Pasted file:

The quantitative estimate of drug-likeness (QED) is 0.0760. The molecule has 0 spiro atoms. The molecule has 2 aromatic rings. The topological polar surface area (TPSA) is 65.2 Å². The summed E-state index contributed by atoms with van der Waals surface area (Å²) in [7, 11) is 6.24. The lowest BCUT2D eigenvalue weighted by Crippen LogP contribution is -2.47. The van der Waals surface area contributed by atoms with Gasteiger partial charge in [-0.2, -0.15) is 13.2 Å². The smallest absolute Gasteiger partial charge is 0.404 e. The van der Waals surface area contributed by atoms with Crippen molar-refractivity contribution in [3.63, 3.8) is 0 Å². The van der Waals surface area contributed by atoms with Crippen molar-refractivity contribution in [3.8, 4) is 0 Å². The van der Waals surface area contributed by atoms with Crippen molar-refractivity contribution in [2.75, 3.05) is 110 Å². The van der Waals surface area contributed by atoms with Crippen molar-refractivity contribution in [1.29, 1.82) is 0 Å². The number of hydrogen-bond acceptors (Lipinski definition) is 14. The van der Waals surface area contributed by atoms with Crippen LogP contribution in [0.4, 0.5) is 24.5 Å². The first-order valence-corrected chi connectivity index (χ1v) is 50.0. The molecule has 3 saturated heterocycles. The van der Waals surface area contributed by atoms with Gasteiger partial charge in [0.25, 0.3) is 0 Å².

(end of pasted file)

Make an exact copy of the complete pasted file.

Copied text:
The quantitative estimate of drug-likeness (QED) is 0.0760. The molecule has 0 spiro atoms. The molecule has 2 aromatic rings. The topological polar surface area (TPSA) is 65.2 Å². The summed E-state index contributed by atoms with van der Waals surface area (Å²) in [7, 11) is 6.24. The lowest BCUT2D eigenvalue weighted by Crippen LogP contribution is -2.47. The van der Waals surface area contributed by atoms with Gasteiger partial charge in [-0.2, -0.15) is 13.2 Å². The smallest absolute Gasteiger partial charge is 0.404 e. The van der Waals surface area contributed by atoms with Crippen molar-refractivity contribution in [3.63, 3.8) is 0 Å². The van der Waals surface area contributed by atoms with Crippen molar-refractivity contribution in [3.8, 4) is 0 Å². The van der Waals surface area contributed by atoms with Crippen molar-refractivity contribution in [2.75, 3.05) is 110 Å². The van der Waals surface area contributed by atoms with Crippen molar-refractivity contribution in [1.29, 1.82) is 0 Å². The number of hydrogen-bond acceptors (Lipinski definition) is 14. The van der Waals surface area contributed by atoms with Crippen LogP contribution in [0.4, 0.5) is 24.5 Å². The first-order valence-corrected chi connectivity index (χ1v) is 50.0. The molecule has 3 saturated heterocycles. The van der Waals surface area contributed by atoms with Gasteiger partial charge in [0.25, 0.3) is 0 Å².